Jihad

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Jihad

A religious obligation for Muslims. The word is Arabic for "struggle," though its technical meaning has been disputed. Historically, many scholars have argued that jihad primarily entails a struggle against one's base instincts. However, it was used both in the Quran and by rulers of some Muslim-majority countries to justify war, whether to end persecution of Muslims or to provide religious grounds for conquest. The meaning of the term remains controversial, though some groups, notably al-Qaida, emphasize its militant element.
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References in periodicals archive ?
The rejection of the notion that an inner struggle of the soul is the greater jihad is a common theme among modern Islamist ideologues, not least Hassan al-Banna, who in his Book of Jihad writes: "Many Muslims today mistakenly believe that fighting the enemy is jihad asghar (a lesser jihad) and that fighting one's ego is jihad akbar (a greater jihad)." (59)
Banna attempted to marginalize sayings of Prophet Muhammad that drew a distinction between the lesser jihad (warfare) and greater jihad (leading an individual moral life), saying it was a weak hadith (saying).
Muhammad is reported to have advised his companions as they return after a battle, "We are returning from the lesser jihad (physical fighting) to the greater jihad (disciplining the self)." Sufis have traditionally understood this greater form of jihad to be the spiritual struggle to discipline the lower impulses and base instincts in human nature.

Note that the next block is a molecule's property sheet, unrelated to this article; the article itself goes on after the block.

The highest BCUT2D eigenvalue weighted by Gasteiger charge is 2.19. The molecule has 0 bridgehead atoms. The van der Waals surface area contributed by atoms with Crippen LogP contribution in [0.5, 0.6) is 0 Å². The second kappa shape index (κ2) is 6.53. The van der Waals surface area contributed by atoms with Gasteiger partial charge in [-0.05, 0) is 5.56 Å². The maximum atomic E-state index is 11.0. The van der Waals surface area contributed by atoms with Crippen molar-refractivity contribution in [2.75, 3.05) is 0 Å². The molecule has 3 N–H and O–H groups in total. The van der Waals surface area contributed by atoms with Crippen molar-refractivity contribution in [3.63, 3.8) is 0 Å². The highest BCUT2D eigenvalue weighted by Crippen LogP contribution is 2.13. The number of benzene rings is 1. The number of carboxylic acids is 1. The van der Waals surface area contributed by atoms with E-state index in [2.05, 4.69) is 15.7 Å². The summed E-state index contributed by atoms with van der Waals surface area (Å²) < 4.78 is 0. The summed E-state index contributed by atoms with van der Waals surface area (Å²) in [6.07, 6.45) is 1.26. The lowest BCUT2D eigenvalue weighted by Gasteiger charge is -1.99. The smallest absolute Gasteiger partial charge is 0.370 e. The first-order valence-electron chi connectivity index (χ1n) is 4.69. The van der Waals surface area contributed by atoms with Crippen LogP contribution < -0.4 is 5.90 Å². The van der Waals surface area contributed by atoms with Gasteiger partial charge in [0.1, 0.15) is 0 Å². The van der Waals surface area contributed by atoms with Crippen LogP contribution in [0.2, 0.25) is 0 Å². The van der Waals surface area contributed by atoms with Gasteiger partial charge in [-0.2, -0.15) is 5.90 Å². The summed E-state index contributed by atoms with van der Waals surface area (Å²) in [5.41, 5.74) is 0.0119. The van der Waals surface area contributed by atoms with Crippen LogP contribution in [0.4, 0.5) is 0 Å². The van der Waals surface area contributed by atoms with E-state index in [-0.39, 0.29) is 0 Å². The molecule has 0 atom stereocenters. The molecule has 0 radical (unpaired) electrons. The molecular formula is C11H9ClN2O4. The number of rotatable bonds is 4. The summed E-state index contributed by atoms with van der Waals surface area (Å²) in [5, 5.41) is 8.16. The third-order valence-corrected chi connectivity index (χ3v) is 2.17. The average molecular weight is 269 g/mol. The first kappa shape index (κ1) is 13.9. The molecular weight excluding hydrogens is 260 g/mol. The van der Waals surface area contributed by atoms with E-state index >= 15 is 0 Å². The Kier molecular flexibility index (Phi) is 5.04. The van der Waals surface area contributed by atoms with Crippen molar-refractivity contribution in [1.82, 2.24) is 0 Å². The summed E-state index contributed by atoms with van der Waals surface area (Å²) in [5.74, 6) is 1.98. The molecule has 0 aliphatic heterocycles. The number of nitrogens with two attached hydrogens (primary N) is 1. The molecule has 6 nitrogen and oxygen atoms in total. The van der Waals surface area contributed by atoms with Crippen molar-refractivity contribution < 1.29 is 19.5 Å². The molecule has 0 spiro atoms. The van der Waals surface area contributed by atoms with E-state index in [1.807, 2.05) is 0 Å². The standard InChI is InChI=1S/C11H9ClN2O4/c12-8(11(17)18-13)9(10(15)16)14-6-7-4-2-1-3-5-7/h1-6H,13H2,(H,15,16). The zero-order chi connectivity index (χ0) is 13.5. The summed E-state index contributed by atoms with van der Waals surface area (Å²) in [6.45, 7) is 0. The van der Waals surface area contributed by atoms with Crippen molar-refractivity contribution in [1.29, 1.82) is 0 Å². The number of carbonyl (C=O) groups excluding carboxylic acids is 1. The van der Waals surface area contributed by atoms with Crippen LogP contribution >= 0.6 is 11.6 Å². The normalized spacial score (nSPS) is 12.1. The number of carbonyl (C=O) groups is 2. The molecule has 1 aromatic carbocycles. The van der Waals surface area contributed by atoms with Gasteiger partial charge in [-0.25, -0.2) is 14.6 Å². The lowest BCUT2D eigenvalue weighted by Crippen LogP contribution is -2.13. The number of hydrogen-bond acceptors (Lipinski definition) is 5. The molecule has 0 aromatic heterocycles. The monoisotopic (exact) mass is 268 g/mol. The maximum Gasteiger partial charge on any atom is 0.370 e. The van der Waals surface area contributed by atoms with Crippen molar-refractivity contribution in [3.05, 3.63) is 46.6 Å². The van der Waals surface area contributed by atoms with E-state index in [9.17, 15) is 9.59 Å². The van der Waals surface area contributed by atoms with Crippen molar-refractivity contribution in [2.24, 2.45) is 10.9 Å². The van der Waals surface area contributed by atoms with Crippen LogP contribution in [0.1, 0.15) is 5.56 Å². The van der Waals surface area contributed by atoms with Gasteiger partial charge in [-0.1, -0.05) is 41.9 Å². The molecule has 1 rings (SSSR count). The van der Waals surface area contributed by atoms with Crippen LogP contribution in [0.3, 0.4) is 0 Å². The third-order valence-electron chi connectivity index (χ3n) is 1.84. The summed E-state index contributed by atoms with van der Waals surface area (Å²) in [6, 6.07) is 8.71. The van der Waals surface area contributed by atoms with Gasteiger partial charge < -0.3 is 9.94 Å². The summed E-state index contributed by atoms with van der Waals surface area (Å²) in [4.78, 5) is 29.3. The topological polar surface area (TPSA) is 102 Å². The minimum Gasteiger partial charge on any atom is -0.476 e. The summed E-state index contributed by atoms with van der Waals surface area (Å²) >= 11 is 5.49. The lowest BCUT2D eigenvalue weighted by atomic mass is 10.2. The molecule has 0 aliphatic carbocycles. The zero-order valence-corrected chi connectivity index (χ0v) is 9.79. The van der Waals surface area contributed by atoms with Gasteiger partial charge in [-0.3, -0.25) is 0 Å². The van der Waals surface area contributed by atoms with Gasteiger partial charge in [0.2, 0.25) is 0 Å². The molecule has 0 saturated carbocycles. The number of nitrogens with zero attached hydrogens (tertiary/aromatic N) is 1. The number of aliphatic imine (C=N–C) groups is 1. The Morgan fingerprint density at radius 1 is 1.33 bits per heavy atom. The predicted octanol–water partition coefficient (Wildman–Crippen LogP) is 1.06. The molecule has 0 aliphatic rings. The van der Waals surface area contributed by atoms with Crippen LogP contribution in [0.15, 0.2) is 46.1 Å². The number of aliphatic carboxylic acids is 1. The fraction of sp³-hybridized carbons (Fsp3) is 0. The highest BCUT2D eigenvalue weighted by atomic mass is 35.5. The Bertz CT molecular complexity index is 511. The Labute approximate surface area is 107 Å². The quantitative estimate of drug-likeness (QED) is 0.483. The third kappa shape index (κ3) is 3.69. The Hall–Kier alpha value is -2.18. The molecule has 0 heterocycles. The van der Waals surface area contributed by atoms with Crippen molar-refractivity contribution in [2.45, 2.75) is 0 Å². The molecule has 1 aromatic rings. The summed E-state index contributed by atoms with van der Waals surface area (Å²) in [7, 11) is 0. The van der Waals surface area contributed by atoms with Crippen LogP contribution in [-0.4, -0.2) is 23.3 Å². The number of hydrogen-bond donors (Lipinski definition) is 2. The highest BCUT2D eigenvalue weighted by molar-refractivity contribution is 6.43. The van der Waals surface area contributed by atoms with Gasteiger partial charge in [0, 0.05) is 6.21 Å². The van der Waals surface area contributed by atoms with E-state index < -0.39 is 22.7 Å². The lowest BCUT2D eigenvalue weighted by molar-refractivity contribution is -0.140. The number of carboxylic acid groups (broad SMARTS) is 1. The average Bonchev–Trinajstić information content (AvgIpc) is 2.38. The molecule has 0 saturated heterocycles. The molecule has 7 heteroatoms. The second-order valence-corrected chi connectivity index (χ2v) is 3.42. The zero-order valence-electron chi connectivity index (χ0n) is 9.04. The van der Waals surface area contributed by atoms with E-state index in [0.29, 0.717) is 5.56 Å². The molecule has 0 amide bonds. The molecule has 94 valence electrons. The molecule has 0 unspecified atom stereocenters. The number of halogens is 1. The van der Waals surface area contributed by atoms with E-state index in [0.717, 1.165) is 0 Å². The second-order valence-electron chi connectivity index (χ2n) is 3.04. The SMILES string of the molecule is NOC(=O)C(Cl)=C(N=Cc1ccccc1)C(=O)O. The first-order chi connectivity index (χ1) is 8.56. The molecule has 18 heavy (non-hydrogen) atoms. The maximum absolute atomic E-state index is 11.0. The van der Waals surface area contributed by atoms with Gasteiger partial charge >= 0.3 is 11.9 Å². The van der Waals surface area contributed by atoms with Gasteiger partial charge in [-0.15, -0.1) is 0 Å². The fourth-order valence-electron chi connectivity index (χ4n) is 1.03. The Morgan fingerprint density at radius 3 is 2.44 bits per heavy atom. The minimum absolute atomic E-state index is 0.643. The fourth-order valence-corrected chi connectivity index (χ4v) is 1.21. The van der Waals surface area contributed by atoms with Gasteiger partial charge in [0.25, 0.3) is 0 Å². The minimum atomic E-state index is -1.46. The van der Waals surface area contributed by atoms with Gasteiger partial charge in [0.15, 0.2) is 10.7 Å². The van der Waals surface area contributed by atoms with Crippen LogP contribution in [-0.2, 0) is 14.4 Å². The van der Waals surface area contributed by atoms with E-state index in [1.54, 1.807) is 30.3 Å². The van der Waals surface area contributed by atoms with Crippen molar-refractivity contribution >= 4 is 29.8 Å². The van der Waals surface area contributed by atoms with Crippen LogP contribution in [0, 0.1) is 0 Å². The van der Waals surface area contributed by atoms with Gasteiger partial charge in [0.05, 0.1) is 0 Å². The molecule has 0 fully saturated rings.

To this day, most Muslims see jihad as a personal rather than a political struggle, while physical actions taken in defense of the realm are considered the lesser jihad. It is not surprising, then, that disagreement over the meaning of jihad has continued into the modem era.
The lesser jihad (jihad al-asghar) is the physical (external) struggle, a shared communal obligation for some Muslims (fard kifaya), on behalf of all, to defend the ummah from aggression.
Though it is true that medieval Muslim scholars did divide the world into these two basic categories, Sicker overlooks the long and sophisticated discussions regarding the multivalent meanings of jihad fi sabil Allah (struggle in the path of God), especially the jihad that scholars referred to as the greater jihad (jihad al-akbar); that is, the spiritual struggle within oneself, which is more meritorious than the lesser jihad (jihad al-asghar) conducted against the Dar al-Harb.
He noted that the Muslims he talked to in places other than Pakistan and Afghanistan emphasized the orthodox Islamic position that the "greater jihad" (the inner struggle of the believer to overcome the forces of his lower nature) is more important than the "lesser jihad" (the waging of struggle with nonbelievers).